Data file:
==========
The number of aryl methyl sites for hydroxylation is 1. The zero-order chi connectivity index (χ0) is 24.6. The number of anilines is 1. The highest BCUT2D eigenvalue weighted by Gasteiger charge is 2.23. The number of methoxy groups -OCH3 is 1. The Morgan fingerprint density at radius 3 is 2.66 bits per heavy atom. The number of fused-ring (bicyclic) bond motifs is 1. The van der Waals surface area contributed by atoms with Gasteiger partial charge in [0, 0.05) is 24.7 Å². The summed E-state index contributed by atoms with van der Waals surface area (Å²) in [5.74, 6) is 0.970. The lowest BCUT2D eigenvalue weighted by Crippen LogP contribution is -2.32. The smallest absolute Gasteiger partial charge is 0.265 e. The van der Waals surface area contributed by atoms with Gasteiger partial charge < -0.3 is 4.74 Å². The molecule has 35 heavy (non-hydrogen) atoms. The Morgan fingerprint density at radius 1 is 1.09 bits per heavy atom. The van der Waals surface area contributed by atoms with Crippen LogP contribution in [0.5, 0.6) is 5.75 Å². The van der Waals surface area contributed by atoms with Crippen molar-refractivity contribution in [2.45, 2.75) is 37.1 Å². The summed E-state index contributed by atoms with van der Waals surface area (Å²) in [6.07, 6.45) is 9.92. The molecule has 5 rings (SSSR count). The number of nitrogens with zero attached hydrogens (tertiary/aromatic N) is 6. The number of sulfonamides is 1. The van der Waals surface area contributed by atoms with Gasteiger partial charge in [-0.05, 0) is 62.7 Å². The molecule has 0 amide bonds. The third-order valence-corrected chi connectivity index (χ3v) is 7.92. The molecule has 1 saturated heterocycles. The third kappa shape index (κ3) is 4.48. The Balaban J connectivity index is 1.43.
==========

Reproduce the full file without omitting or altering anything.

The number of aryl methyl sites for hydroxylation is 1. The zero-order chi connectivity index (χ0) is 24.6. The number of anilines is 1. The highest BCUT2D eigenvalue weighted by Gasteiger charge is 2.23. The number of methoxy groups -OCH3 is 1. The Morgan fingerprint density at radius 3 is 2.66 bits per heavy atom. The number of fused-ring (bicyclic) bond motifs is 1. The van der Waals surface area contributed by atoms with Gasteiger partial charge in [0, 0.05) is 24.7 Å². The summed E-state index contributed by atoms with van der Waals surface area (Å²) in [5.74, 6) is 0.970. The lowest BCUT2D eigenvalue weighted by Crippen LogP contribution is -2.32. The smallest absolute Gasteiger partial charge is 0.265 e. The van der Waals surface area contributed by atoms with Gasteiger partial charge < -0.3 is 4.74 Å². The molecule has 35 heavy (non-hydrogen) atoms. The Morgan fingerprint density at radius 1 is 1.09 bits per heavy atom. The van der Waals surface area contributed by atoms with Crippen LogP contribution in [0.5, 0.6) is 5.75 Å². The van der Waals surface area contributed by atoms with Crippen molar-refractivity contribution in [2.45, 2.75) is 37.1 Å². The summed E-state index contributed by atoms with van der Waals surface area (Å²) in [6.07, 6.45) is 9.92. The molecule has 5 rings (SSSR count). The number of nitrogens with zero attached hydrogens (tertiary/aromatic N) is 6. The number of sulfonamides is 1. The van der Waals surface area contributed by atoms with Gasteiger partial charge in [-0.05, 0) is 62.7 Å². The molecule has 0 amide bonds. The third-order valence-corrected chi connectivity index (χ3v) is 7.92. The molecule has 1 saturated heterocycles. The third kappa shape index (κ3) is 4.48. The Balaban J connectivity index is 1.43.